Structural and Functional Effects of Developmental Exposure to Ethanol on the Zebrafish Heart

Authors

  • Cynthia A. Dlugos,

    1. From the Department of Pathology and Anatomical Sciences (CAD) and the Department of Pharmacology and Toxicology (RAR), School of Medicine and Biomedical Sciences, University at Buffalo, Buffalo, New York.
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  • Richard A. Rabin

    1. From the Department of Pathology and Anatomical Sciences (CAD) and the Department of Pharmacology and Toxicology (RAR), School of Medicine and Biomedical Sciences, University at Buffalo, Buffalo, New York.
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Reprint requests: Dr. Cynthia A. Dlugos, Department of Pathology and Anatomical Sciences, 206 Faber Hall, School of Medicine and Biomedical Sciences, Buffalo, New York 14214-3000; Tel: 716-829-2545; Fax: 716-829-2911; E-mail: cadlugos@buffalo.edu

Abstract

Background:  Fetal alcohol exposure during development results in a host of cardiac abnormalities including atrial and ventricular septal defects, teratology of Fallot, d-transposition of the great arteries, truncus arteriosus communis, and aortico-pulmonary window. The mechanisms behind these ethanol-induced deficits are unknown. The purpose of this study was to determine whether the zebrafish, a simple model in which heart development and the sequence of gene expression is well elucidated and comparable to that in higher vertebrates, is sensitive to developmental exposure of pharmacologically relevant concentrations of ethanol.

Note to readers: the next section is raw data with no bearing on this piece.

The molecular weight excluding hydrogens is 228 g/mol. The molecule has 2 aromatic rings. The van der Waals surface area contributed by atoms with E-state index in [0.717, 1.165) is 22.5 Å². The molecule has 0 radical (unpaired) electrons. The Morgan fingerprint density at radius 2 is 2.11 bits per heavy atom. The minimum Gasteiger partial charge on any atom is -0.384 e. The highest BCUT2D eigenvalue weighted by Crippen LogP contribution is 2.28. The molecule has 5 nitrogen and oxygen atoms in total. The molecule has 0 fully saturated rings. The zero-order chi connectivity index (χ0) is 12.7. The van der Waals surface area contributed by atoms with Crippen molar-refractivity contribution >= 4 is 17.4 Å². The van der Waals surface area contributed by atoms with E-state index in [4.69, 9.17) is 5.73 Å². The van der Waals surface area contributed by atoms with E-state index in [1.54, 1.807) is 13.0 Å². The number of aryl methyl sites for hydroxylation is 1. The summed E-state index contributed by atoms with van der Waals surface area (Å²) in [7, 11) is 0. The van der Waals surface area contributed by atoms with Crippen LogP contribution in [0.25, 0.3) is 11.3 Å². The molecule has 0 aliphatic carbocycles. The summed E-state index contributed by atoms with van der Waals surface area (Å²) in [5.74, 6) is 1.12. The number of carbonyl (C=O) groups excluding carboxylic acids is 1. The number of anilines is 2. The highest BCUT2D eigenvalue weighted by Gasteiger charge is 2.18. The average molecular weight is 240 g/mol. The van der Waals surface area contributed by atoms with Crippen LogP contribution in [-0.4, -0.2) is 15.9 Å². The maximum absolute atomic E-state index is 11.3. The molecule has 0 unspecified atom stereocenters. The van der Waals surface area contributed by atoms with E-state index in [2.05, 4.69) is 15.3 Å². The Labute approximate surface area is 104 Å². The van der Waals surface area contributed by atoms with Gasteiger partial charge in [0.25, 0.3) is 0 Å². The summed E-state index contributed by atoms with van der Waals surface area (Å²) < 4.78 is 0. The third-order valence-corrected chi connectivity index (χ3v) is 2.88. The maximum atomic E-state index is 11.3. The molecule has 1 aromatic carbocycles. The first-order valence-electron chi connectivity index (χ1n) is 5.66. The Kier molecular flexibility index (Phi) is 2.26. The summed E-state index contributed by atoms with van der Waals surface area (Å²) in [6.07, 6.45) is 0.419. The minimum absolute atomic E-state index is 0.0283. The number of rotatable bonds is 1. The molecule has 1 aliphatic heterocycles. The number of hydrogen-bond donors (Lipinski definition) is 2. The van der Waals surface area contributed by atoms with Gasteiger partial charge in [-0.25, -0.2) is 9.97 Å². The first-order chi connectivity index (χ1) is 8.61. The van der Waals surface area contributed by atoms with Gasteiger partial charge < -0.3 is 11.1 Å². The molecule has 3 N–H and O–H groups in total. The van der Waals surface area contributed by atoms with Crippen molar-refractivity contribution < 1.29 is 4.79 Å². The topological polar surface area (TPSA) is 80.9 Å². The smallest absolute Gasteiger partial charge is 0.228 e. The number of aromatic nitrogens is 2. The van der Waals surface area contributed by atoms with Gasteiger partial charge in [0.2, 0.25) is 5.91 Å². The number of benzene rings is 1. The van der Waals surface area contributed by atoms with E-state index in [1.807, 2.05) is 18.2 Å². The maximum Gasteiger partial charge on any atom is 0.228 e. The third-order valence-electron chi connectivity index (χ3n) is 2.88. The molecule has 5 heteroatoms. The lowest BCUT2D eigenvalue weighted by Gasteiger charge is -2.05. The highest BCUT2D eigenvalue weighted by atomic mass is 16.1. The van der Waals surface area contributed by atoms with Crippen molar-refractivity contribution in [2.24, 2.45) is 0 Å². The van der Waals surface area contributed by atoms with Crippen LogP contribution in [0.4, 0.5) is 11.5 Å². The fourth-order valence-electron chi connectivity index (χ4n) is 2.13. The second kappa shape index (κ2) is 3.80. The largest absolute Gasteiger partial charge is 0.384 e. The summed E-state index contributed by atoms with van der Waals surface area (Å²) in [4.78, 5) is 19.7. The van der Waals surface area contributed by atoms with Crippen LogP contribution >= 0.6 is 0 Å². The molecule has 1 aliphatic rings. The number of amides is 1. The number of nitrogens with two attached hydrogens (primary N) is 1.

Methods:  Zebrafish eggs of the AB strain were raised in egg water or in 0.5% (v/v) ethanol solution for either 54 hpf (hours postfertilization) or 72 hpf. Heart pathology and volumes were evaluated on the latter group at 5 dpf (days postfertilization) on tissue sections from fixed larvae embedded in glycolmethacrylate. Heart rates were determined in embryos of 54 hpf and larvae of 5 dpf. The functional maturity of the heart’s conducting system was measured by determining the response of ethanol-treated and control embryos and larvae to the adrenergic agonist, isoproterenol, and the cholinergic agonist, carbachol.

Results:  Ethanol-induced alterations occurred in heart morphology and heart volume. A developmental lag in the isoproterenol response and the absence of carbachol-mediated bradycardia were also observed following ethanol treatment.

Conclusions:  These results show that exposure of the zebrafish to ethanol during development results in structural and functional changes in the heart that mimic malformations that occur in patients with fetal alcohol syndrome (FAS). These findings promote the zebrafish heart as a future model for investigating the mechanisms responsible for ethanol’s adverse effects on vertebrate heart development.

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